# Statistics question :/

1. Sep 23, 2009

### anjunabeats

Really stuck on this question.

Stock A has an expected return mean of 0.03 and standard deviation of 0.02
Stock B has an expected return mean of 0.02 and standard deviation of 0.01
Investor invests in 20 lots of stock A and 15 lots of Stock B (as in 4/7 in A and 3/7 in B)
What is the probability that the portfolio will have an expected return of > 0?

Im guessing you need to find the pooled mean and sd then use z score = X - mu / sd but I'm really not sure, hope somebody is willing to help :0

2. Sep 23, 2009

### CompuChip

So his total portfolio has a return distributed as Z = 20X + 15Y, where X and Y are the returns of stock A and B respectively. Since X and Y are normally distributed, so is Z. Therefore, as you say, start by finding the mean E(Z) and standard deviation σ(Z) of Z and calculate P(Z > 0).

3. Sep 23, 2009

### anjunabeats

Yeah im not sure how to find the mean and standard deviation.

4. Sep 23, 2009

### CompuChip

These are standard formulas, that you are probably supposed to know :)

For two normally distributed variables X and Y,
E(X + Y) = E(X) + E(Y)
Var(X + Y) = Var(X) + Var(Y)

There are straightforward generalisations to n variables. A particular version is that for a normally distributed variable X and integer n,
E(nX) = a E(X)
Var(nX) = n Var(X)

5. Sep 23, 2009

### anjunabeats

So for E(X + Y) = E(X) + E(Y)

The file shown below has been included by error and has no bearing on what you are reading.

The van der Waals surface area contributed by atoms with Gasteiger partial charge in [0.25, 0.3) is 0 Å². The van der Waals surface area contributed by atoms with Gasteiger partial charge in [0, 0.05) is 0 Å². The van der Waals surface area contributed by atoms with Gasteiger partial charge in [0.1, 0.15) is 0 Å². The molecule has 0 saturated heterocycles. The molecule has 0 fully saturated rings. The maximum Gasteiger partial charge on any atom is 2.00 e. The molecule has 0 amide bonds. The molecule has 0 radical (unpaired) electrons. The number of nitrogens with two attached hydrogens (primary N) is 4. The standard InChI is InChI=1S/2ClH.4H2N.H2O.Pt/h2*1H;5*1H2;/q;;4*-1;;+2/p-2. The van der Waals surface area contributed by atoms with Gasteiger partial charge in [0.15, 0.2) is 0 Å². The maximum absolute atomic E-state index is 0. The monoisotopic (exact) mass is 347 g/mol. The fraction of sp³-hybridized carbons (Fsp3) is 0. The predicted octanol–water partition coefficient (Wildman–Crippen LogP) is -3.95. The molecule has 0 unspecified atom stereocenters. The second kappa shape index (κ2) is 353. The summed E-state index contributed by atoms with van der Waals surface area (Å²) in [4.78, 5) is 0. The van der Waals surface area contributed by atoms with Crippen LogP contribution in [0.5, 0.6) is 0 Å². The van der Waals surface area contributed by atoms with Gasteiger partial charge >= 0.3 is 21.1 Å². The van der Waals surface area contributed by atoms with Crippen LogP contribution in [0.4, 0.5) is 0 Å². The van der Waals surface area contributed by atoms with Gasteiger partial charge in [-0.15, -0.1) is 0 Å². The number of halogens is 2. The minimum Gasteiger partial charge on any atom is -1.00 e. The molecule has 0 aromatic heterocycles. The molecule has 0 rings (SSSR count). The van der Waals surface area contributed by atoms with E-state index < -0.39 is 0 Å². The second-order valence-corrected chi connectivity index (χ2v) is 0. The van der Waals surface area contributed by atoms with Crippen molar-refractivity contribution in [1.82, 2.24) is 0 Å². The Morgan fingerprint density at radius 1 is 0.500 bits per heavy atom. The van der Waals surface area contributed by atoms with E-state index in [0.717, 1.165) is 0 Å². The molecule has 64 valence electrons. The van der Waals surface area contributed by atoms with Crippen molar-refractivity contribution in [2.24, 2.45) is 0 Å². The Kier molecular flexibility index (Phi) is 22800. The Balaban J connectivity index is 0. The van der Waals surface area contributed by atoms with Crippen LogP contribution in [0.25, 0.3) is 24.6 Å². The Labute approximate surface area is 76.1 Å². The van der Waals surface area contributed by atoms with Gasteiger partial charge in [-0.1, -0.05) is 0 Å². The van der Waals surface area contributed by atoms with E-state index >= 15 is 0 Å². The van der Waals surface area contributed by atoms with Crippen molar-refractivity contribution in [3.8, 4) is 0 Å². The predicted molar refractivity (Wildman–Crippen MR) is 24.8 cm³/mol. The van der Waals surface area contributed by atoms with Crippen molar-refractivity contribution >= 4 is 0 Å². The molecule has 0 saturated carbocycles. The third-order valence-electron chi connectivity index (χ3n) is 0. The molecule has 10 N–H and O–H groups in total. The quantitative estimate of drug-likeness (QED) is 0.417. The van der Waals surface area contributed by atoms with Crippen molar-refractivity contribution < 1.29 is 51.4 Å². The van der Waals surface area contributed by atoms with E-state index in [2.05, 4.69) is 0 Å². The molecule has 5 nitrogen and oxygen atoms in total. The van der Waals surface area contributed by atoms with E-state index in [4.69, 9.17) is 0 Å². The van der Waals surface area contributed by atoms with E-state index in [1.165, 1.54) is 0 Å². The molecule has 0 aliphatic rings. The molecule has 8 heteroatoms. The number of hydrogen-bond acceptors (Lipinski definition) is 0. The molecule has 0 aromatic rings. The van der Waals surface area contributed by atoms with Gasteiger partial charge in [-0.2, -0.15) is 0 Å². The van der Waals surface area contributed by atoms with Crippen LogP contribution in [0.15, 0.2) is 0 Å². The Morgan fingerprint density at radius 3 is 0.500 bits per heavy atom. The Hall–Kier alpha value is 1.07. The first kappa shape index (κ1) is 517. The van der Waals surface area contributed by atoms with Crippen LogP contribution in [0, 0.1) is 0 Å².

E (X + Y) = 4/7 (0.03) + 3/7 (0.02) = 9/ 350 = 0.025714

and for Var(X + Y) = Var(X) + Var(Y)

Var (X + Y) = 0.02^2 + 0.01^2 = 1/2000
Standard deviation = 0.0223606

We are finding P (X > 0)

then for z = X - Mu/ sd
= 0 - 0.025714 / 0.0223606
= -1.149969

0.0668 + 0.5 = 56.68% chance that return > 0?
Does this look okay Compuchip?

Last edited: Sep 24, 2009
6. Sep 24, 2009

### anjunabeats

I was searching on the internet and just found that Var(X + Y) = Var(X) + Var(Y) + 2COV(X,Y) therefore the above is most likely wrong.

How would i find the covariance of stocks A and B? Is there a quick way?

7. Sep 24, 2009

### CompuChip

Yes, noticing that both variables are statistically independent, for example :P

Also, shouldn't you include the 4/7 and 3/7 in the variance? You don't want Var(X + Y), but Var(4/7 X + 3/7 Y), don't you?

8. Sep 24, 2009

### anjunabeats

found out we can find the sd using

root (sd1/number of stocks + sd2/number of stocks)

9. Sep 24, 2009

### CompuChip

Except that the sd1 and sd2 in that formula should be squared.
And that, too, is exactly what I told you ;)

10. Sep 24, 2009

### anjunabeats

Well i have my stats exam tommorow thanks for the help compuchip, really appreciated ciao.